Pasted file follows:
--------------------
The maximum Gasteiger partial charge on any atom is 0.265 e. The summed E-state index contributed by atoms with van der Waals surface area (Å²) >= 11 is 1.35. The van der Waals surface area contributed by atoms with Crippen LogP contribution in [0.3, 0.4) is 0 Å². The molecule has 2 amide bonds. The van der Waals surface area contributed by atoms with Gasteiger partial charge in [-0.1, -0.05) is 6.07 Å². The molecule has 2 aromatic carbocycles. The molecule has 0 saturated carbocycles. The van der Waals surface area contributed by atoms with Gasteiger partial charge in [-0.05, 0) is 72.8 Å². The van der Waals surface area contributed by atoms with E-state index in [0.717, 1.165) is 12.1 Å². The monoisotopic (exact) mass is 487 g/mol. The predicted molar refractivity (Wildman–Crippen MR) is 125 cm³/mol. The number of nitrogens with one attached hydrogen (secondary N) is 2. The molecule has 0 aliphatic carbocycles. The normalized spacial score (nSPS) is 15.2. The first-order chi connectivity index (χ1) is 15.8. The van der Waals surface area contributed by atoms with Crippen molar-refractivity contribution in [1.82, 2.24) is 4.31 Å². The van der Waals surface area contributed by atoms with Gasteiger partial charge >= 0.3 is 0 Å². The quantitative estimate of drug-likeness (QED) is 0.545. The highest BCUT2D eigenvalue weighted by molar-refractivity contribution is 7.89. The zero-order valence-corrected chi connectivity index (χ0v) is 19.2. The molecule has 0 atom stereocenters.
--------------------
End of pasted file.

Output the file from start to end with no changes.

The maximum Gasteiger partial charge on any atom is 0.265 e. The summed E-state index contributed by atoms with van der Waals surface area (Å²) >= 11 is 1.35. The van der Waals surface area contributed by atoms with Crippen LogP contribution in [0.3, 0.4) is 0 Å². The molecule has 2 amide bonds. The van der Waals surface area contributed by atoms with Gasteiger partial charge in [-0.1, -0.05) is 6.07 Å². The molecule has 2 aromatic carbocycles. The molecule has 0 saturated carbocycles. The van der Waals surface area contributed by atoms with Gasteiger partial charge in [-0.05, 0) is 72.8 Å². The van der Waals surface area contributed by atoms with E-state index in [0.717, 1.165) is 12.1 Å². The monoisotopic (exact) mass is 487 g/mol. The predicted molar refractivity (Wildman–Crippen MR) is 125 cm³/mol. The number of nitrogens with one attached hydrogen (secondary N) is 2. The molecule has 0 aliphatic carbocycles. The normalized spacial score (nSPS) is 15.2. The first-order chi connectivity index (χ1) is 15.8. The van der Waals surface area contributed by atoms with Crippen molar-refractivity contribution in [1.82, 2.24) is 4.31 Å². The van der Waals surface area contributed by atoms with Gasteiger partial charge >= 0.3 is 0 Å². The quantitative estimate of drug-likeness (QED) is 0.545. The highest BCUT2D eigenvalue weighted by molar-refractivity contribution is 7.89. The zero-order valence-corrected chi connectivity index (χ0v) is 19.2. The molecule has 0 atom stereocenters.